On 4 March, fighting was reportedly still continuing in the Sahel area,[110] while reporters were taken on a tour of the village.[108][107] A military commander also stated that the Army captured several hills and strategic positions on Yabrud's outskirts.[111] To the north of Yabrud, in the Rima area, helicopters bombarded rebel positions using barrel bombs.[107][112]

On 5 March, government forces in Sahel were preparing to advance towards Flitah[113] and Ras al-Ma'ara.[114] The next day, they pressed their offensive against Yabrud and captured the "Kuwait" and "Qatar" hills near the city.[115][116][117] The Army also captured areas in the Rima Farms region.[114][116] 17 rebels[118][119] and 15 soldiers were reportedly killed in the fighting.[116]

On 7 March, 18 more rebels,[120] 11 soldiers and one Hezbollah fighter were killed in fighting in Yabrud's outskirts.[121]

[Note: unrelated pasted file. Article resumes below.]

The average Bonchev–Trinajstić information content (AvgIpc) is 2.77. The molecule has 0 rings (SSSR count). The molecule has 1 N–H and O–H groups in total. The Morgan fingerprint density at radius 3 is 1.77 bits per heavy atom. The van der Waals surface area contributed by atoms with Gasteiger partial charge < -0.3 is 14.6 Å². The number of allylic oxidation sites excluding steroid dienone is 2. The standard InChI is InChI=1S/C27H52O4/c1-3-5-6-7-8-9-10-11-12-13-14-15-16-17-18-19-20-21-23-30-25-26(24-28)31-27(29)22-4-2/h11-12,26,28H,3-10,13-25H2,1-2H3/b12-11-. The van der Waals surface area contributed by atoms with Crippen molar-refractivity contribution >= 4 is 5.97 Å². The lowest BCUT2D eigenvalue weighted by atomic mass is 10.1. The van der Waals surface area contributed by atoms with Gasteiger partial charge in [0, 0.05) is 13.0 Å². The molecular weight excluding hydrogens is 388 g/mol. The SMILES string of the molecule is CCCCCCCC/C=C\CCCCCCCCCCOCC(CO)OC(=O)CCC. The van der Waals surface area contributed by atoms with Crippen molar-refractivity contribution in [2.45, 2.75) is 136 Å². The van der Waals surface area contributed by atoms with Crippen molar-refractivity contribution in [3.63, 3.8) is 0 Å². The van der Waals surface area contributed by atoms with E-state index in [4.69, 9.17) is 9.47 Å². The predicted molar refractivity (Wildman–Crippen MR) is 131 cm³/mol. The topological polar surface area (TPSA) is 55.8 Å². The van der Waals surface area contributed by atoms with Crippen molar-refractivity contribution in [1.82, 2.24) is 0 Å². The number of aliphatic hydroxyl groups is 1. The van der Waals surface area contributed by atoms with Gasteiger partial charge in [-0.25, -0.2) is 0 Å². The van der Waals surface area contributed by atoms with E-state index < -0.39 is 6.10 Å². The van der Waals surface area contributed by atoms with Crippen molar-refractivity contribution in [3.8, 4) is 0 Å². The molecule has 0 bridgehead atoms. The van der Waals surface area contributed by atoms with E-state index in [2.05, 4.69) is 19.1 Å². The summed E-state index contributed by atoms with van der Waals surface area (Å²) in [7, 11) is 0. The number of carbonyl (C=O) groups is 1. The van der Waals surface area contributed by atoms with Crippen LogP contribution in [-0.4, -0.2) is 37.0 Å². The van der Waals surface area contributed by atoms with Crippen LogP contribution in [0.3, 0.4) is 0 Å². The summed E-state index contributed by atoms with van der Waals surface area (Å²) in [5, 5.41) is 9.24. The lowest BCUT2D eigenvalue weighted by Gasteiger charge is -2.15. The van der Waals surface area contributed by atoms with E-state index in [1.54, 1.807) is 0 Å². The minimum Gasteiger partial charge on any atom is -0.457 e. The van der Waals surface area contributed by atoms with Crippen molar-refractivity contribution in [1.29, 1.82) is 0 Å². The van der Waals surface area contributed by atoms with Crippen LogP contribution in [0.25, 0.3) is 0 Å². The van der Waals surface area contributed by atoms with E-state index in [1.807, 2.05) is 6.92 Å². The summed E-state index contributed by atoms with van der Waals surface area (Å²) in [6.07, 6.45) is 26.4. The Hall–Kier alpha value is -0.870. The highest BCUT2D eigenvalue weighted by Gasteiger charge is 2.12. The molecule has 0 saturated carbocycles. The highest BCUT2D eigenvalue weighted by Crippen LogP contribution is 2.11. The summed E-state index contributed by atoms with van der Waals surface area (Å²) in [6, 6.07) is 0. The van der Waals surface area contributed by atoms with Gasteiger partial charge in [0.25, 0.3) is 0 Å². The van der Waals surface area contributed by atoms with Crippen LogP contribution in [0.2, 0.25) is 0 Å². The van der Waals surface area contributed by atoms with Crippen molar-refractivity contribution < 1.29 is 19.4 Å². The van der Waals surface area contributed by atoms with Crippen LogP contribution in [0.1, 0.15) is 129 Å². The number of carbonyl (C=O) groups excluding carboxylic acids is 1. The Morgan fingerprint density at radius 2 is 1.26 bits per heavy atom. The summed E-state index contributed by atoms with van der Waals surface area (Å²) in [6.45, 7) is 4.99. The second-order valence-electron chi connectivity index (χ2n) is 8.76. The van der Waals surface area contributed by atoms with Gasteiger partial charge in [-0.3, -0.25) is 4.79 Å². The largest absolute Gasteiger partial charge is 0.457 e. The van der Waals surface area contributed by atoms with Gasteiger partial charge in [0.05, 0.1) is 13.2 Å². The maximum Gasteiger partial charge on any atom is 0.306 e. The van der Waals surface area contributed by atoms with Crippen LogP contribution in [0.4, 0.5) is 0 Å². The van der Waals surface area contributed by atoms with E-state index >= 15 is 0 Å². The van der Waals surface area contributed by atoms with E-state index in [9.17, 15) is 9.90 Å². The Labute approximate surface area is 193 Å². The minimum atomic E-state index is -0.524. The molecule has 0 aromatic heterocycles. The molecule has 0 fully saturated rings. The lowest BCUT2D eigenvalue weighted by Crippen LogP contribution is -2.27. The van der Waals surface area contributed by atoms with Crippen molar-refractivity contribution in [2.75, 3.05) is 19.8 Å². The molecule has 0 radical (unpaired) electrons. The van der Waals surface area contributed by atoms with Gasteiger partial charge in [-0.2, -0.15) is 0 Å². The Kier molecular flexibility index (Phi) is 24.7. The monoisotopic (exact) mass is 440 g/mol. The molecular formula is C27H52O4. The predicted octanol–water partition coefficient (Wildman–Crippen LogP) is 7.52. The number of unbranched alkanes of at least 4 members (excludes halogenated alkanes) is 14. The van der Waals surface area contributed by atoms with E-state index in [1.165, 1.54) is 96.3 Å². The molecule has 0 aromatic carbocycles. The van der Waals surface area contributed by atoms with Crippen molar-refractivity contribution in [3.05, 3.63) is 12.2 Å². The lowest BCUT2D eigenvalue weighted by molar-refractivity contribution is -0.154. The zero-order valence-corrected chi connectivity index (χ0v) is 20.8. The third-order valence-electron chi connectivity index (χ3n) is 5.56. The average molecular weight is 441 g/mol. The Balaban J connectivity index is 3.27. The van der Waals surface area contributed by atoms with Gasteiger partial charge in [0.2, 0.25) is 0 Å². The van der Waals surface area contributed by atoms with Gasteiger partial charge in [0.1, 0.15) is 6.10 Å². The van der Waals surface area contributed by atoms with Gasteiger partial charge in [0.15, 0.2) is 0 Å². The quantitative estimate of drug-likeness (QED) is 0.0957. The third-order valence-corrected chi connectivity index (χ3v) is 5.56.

On 9 March, the nuns captured by rebels in Maaloula, and held for more than three months in Yabrud, were released and were on their way to Damascus via Lebanon.[122] By this point, according to an opposition TV station, 200 government fighters had been killed in the month-long offensive to capture the Yabrud area. According to a Hezbollah website, 40 Hezbollah fighters had been killed by 7 March.[123]

On 11 March, after almost a month of fighting, government forces captured the Rima Farms region, positioning themselves directly facing Yabrud.[124][125]

Battle of Yabroud[edit]

On 14 March, Hezbollah fighters approached Yabroud from the west as a diversion while Army troops attacked from the east, with fire support provided to both forces. This left the rebels under heavy bombardment and caught in a pincer.[126] The Army soon reached the eastern outskirts of the city.[127] During this time, Hezbollah commandos conducted a raid in which they killed 13 rebel leaders,[21][128] including the Kuwaiti Al-Nusra Qalamoun deputy commander, Abu Azzam al-Kuwaiti. This left rebel forces in disarray.[128][129] In the meantime, the Army captured Aqaba hill, east of the town. This forced the rebels to retreat towards their rear bases.[130] Government forces started entering Yabroud from the east and advanced along the town's main street, while rebels were retreating towards Rankous.[130] Fighting was also taking place on the northern edge, between Yabrud and Sahel.[130]